To watchers of the US Federal Reserve, the biggest surprise lately was an announcement to end balance sheet reduction in September. This should keep assets near USD3.5 trillion, significantly higher than previously indicated. The Fed is also reducing the cap on US treasuries allowed to mature each month from USD30 billion to USD215 billion in May. Anxieties about a scarcity of reserves in the banking system are the driver. Regulatory shifts since the financial crisis demand banks to maintain safe capital that can be used in case of an economic shock. This has increased the demand for “safe” US T-bills. Interest rates may have peaked: this should put a floor on US equities.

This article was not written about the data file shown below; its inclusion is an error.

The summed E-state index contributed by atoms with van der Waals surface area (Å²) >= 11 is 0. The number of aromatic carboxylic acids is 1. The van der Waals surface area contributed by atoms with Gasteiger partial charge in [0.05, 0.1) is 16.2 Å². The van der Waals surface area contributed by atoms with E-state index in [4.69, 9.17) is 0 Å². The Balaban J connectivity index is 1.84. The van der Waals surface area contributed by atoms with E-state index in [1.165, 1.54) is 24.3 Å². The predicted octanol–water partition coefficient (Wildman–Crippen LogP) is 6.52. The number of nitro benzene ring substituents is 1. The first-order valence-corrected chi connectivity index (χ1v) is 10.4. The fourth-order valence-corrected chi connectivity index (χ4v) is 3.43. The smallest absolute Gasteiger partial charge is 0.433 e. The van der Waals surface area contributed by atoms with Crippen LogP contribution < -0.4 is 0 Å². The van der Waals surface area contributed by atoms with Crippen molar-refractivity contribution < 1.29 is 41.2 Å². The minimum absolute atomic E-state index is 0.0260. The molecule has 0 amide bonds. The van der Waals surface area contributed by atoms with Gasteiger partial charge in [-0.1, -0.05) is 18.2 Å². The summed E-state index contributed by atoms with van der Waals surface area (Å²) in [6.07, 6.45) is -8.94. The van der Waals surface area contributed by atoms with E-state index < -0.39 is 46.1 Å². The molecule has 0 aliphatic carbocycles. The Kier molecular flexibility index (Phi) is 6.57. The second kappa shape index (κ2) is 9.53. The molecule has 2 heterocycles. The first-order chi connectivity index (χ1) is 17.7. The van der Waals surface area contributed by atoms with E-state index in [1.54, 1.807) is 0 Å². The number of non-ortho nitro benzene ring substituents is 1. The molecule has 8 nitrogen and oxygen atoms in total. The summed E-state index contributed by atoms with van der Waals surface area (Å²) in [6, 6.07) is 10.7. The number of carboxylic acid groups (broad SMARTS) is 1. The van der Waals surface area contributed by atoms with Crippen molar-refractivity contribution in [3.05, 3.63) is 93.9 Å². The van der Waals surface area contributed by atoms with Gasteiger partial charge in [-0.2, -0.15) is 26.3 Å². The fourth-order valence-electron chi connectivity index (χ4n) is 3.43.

The US domestic economy has failed to generate inflation above the Fed’s 2% target. The risk of a pre-emptive hike would be to push the USD higher and further slow economic activity. The Fed has downgraded its economic growth estimate. GDP growth was lowered for 2019 to 2.10% from a previous estimate of 2.3%. Unemployment is forecast to rise to 3.7% in 2019 against 3.5% at the December 2018 meeting. The Fed’s median for inflation is set at 1.8% in 2019 and 1.9% in 2020 and 2021.